Pool B in this weekend’s Paris Elite16 is both metaphorically and literally a family affair. Of the four teams in the pool, two – Norway’s Anders Mol and Christian Sorum, and Hendrik Mol and Mathias Berntsen – include actual brothers, with the elder, Hendrik, battling with his World Championship-winning brother, Anders. The other two members of the pool, Chileans Marco and Esteban Grimalt – they are cousins – and Noe Aravena and Vicente Droguett, are not technically related, but in a brief interview with Marco Grimalt and Aravena, the word “brother” was used four times.
Pool B: The pool of brotherly love
Both Norwegian and Chilean teams wound up in Pool B, which was a family affair on the opening day of the Paris Elite16
Pubblicato 12:47, 30 set 2022
“He always talks like he’s our big brother, which is awesome because they are the Grimalt Cousins, they are legendary, you know?” said Aravena, the sensational 20-year-old defender who is in the midst of his first full professional season. “So to make a part of this team, us two, it’s an honour for us. We wouldn’t be here without them because they opened the door for so many people in Chile, specifically us. Thanks to them, we are where we are and we’re happy to follow their way.”
Still: While the brotherly love abounded on Thursday, someone had to win, and someone had to lose. For Norway, it was the younger, Anders, who claimed the battle of the brothers, as he and Sorum won, 21-14, 21-11. The Chileans did the reverse, with the elders, Marco and Esteban, sweeping their young counterparts, 21-12, 21-17.
“Our relationship is like brothers; they’re like our little brothers,” Marco said. “We’ve known them since they started playing when they were 14, 15 years old. It’s like a little brother for us, and now they’re here in the best tournament, the best level of beach volleyball, so we’re happy and proud for them. On the court, of course, we’re all rivals, and we have to play at 100 per cent to win.”
And then, as soon as it’s over, the on-court rivalry is finished, and they’re brothers once more, rooting one another on in the monumental effort that it takes to break pool in an Elite16. Paris marks at once the first occasion that both Norwegian teams are in an Elite main draw, as well as both Chilean pairs. Even with the inevitability of drawing a loss, it’s no small accomplishment for either federation to place two teams in the main draw of the highest level of the sport.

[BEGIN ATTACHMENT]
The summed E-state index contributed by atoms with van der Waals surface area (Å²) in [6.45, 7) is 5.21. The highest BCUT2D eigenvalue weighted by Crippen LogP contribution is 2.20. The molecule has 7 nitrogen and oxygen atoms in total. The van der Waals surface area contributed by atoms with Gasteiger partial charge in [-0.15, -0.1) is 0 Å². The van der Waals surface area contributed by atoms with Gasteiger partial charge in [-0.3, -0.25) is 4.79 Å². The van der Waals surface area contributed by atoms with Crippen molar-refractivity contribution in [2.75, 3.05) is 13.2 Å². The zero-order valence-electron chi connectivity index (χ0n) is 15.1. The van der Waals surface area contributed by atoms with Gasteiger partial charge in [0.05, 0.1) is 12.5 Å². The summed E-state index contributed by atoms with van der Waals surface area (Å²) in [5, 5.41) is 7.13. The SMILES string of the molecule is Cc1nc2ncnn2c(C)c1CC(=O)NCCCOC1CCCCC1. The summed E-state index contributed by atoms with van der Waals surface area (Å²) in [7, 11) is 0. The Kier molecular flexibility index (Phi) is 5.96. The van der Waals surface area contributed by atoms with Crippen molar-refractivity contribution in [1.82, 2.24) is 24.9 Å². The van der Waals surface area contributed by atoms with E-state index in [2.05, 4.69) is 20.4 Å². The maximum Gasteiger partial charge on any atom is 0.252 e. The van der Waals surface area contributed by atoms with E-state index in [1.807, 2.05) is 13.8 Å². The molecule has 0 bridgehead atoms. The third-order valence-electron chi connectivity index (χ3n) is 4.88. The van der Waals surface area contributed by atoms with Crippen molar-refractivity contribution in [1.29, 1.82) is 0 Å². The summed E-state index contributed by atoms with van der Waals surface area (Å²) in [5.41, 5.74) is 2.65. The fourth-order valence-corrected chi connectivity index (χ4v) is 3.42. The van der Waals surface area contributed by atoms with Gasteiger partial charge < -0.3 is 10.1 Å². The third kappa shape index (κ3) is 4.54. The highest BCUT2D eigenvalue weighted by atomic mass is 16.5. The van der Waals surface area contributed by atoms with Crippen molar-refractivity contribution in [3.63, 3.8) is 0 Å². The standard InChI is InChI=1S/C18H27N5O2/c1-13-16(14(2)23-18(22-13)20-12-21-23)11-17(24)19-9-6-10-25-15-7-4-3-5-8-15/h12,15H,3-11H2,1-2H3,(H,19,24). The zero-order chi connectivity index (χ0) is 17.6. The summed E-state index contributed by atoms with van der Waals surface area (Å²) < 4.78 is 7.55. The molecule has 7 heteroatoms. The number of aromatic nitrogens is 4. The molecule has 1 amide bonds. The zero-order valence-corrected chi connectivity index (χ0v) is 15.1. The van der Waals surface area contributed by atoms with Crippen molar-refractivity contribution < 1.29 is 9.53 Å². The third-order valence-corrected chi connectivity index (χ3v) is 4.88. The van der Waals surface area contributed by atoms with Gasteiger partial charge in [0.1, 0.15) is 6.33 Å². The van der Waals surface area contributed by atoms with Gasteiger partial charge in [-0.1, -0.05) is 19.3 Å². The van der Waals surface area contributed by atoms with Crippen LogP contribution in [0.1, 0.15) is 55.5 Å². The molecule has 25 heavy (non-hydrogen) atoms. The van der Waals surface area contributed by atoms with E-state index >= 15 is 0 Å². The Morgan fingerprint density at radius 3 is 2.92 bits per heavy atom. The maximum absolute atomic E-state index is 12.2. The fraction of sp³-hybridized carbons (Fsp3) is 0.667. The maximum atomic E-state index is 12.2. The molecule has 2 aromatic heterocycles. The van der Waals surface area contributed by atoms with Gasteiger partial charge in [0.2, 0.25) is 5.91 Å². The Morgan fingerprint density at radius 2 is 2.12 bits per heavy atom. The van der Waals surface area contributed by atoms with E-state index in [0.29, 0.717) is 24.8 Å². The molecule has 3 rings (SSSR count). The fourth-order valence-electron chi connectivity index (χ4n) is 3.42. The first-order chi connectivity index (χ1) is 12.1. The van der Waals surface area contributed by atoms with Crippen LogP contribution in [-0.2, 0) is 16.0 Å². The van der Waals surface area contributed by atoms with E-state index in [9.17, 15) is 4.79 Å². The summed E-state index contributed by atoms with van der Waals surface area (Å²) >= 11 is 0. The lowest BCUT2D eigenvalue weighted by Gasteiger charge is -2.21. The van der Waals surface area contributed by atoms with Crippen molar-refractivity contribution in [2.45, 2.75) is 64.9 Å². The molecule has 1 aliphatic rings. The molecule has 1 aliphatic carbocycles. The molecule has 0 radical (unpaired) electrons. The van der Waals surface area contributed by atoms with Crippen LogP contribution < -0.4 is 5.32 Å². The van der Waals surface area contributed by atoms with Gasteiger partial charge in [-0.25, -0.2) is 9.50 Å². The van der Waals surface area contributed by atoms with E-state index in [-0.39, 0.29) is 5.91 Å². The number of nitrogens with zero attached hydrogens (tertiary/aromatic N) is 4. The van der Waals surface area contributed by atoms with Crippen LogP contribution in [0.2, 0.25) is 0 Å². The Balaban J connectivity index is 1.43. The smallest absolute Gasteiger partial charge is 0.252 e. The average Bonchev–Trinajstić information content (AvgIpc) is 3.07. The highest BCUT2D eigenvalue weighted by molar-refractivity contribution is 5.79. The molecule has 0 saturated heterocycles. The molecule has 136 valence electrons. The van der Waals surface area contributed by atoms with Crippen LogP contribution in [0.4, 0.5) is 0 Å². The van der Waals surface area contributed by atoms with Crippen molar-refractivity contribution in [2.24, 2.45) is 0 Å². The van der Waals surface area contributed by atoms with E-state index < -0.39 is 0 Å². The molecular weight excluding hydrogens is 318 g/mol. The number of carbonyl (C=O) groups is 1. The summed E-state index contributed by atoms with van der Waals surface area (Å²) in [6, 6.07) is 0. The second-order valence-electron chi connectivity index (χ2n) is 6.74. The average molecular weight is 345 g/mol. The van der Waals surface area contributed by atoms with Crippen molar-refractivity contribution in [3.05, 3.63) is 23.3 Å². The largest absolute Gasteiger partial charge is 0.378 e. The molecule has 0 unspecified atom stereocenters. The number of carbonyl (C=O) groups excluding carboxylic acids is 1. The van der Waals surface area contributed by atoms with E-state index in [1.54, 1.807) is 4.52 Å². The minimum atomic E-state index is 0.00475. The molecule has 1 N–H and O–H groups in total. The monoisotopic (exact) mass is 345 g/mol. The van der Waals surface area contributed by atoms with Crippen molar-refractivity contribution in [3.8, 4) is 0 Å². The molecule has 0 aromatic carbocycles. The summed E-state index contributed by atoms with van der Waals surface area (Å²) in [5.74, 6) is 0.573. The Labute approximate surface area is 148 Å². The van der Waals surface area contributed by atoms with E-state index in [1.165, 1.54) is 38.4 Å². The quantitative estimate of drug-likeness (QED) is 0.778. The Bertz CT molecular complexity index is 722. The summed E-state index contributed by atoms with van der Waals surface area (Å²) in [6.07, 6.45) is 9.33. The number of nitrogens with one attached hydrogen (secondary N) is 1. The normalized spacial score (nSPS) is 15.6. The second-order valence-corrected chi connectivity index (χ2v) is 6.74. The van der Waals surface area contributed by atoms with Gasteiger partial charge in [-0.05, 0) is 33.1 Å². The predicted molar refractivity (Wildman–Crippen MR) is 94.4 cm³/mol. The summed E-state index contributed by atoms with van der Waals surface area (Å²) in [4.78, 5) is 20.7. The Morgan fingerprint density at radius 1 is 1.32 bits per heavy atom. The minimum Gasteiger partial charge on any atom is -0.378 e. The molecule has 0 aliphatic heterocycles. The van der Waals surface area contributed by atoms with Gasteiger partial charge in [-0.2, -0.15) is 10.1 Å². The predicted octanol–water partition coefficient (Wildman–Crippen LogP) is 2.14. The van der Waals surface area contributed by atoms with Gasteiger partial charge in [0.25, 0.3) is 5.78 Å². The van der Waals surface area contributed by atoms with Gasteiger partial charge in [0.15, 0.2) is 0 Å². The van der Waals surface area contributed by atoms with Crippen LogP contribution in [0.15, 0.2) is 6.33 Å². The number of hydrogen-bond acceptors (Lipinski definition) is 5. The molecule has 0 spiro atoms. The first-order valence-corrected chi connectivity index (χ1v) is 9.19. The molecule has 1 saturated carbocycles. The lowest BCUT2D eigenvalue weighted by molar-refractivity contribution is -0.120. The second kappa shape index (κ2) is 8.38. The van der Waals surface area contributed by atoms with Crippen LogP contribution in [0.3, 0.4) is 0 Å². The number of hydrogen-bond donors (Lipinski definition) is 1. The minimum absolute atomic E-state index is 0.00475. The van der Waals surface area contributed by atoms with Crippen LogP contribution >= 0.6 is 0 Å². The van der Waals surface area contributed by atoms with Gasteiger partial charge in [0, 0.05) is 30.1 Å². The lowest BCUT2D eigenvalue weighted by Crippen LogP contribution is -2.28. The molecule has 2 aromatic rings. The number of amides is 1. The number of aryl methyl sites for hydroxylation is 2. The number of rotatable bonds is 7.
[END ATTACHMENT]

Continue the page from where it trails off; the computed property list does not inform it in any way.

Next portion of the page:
“To play against them in Paris – they’ve been increasing a lot in the rankings this season,” Anders said of Hendrik and Berntsen. “They’ve been one of the best teams to increase in the rankings so it’s been really cool to have them in the same tournament. This is all a big success for the team that we can all be in the Elite16 together. That’s never happened before for us. That’s great that the first time we met each other was in an Elite16, that means we’re going in the right direction.”
Anders Mol and Sorum continued in the right direction, topping the Grimalt cousins, 21-12, 18-21, 15-9 to finish the day 2-0. Aravena and Droguett rebounded from their morning loss to their “big brothers” with a comeback win over Hendrik Mol and Berntsen, 21-18, 21-19.
“Now these guys are following our steps, so we’re proud of them and now we’re happy to be here together,” Marco Grimalt said. “It’s not just two of us, we have more players, more teammates, and that’s how we feel about them. We’re happy and we’re hungry for more as a team and a country also.”
Other than Mol and Sorum, the only other team to begin 2-0 in Paris is Spain’s Adrian Gavira and Pablo Herrera, who logged wins over the Czech Republic and Lithuania. The pair of home teams for France, Arnaud Gauthier-Rat and Youssef Krou, and wild cards Remi Bassereau and Julian Lyneel, combined to go 0-2, though both were well-fought matches.
Krou and Gauthier-Rat played what is arguably the match of the day in a 23-21, 21-23, 16-18 battle with Cherif Younousse and Ahmed Tijan of Qatar. Bassereau and Lyneel, meanwhile, who are making the transition from indoor to beach, played their first career matches against the hottest team in the world in Poland’s Bartosz Losiak and Michal Bryl. After a choppy first set led to a 21-13 loss, Lyneel and Bassereau jumped out to an 18-13 lead in the second on the backs of excellent side out play from Lyneel and a number of blocks for Bassereau. Losiak and Bryl, however, have not won consecutive gold medals by accident, and finished the second set on a 9-2 run, closing out a 21-13, 22-20 victory.